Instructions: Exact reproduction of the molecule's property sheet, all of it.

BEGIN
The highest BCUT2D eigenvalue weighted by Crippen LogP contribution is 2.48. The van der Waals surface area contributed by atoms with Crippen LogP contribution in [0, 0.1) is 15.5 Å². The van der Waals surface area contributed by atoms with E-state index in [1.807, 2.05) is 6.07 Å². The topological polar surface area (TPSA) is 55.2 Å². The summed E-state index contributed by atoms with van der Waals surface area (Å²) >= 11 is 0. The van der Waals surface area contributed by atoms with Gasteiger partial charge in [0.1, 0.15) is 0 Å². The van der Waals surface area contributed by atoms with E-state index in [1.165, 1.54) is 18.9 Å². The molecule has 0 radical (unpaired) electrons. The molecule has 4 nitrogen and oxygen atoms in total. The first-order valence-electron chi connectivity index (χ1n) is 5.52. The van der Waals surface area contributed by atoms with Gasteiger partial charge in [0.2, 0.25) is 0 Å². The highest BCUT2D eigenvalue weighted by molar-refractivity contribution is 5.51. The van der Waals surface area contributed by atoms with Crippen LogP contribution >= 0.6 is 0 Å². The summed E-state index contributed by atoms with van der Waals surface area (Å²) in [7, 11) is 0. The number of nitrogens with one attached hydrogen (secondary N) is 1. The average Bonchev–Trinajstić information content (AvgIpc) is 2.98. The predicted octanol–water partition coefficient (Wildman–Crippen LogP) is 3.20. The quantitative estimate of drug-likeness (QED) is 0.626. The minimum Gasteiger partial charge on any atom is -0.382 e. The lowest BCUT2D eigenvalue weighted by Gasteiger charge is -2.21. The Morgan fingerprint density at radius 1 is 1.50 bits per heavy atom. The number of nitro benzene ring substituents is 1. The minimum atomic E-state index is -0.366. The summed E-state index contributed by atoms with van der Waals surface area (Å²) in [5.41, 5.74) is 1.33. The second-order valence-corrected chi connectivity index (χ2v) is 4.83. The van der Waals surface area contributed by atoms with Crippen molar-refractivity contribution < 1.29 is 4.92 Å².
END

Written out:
The highest BCUT2D eigenvalue weighted by Crippen LogP contribution is 2.48. The van der Waals surface area contributed by atoms with Crippen LogP contribution in [0, 0.1) is 15.5 Å². The van der Waals surface area contributed by atoms with E-state index in [1.807, 2.05) is 6.07 Å². The topological polar surface area (TPSA) is 55.2 Å². The summed E-state index contributed by atoms with van der Waals surface area (Å²) >= 11 is 0. The van der Waals surface area contributed by atoms with Gasteiger partial charge in [0.1, 0.15) is 0 Å². The van der Waals surface area contributed by atoms with E-state index in [1.165, 1.54) is 18.9 Å². The molecule has 0 radical (unpaired) electrons. The molecule has 4 nitrogen and oxygen atoms in total. The first-order valence-electron chi connectivity index (χ1n) is 5.52. The van der Waals surface area contributed by atoms with Gasteiger partial charge in [0.2, 0.25) is 0 Å². The highest BCUT2D eigenvalue weighted by molar-refractivity contribution is 5.51. The van der Waals surface area contributed by atoms with Crippen LogP contribution >= 0.6 is 0 Å². The summed E-state index contributed by atoms with van der Waals surface area (Å²) in [7, 11) is 0. The number of nitrogens with one attached hydrogen (secondary N) is 1. The average Bonchev–Trinajstić information content (AvgIpc) is 2.98. The predicted octanol–water partition coefficient (Wildman–Crippen LogP) is 3.20. The quantitative estimate of drug-likeness (QED) is 0.626. The minimum Gasteiger partial charge on any atom is -0.382 e. The lowest BCUT2D eigenvalue weighted by Gasteiger charge is -2.21. The Morgan fingerprint density at radius 1 is 1.50 bits per heavy atom. The number of nitro benzene ring substituents is 1. The minimum atomic E-state index is -0.366. The summed E-state index contributed by atoms with van der Waals surface area (Å²) in [5.41, 5.74) is 1.33. The second-order valence-corrected chi connectivity index (χ2v) is 4.83. The van der Waals surface area contributed by atoms with Crippen molar-refractivity contribution < 1.29 is 4.92 Å².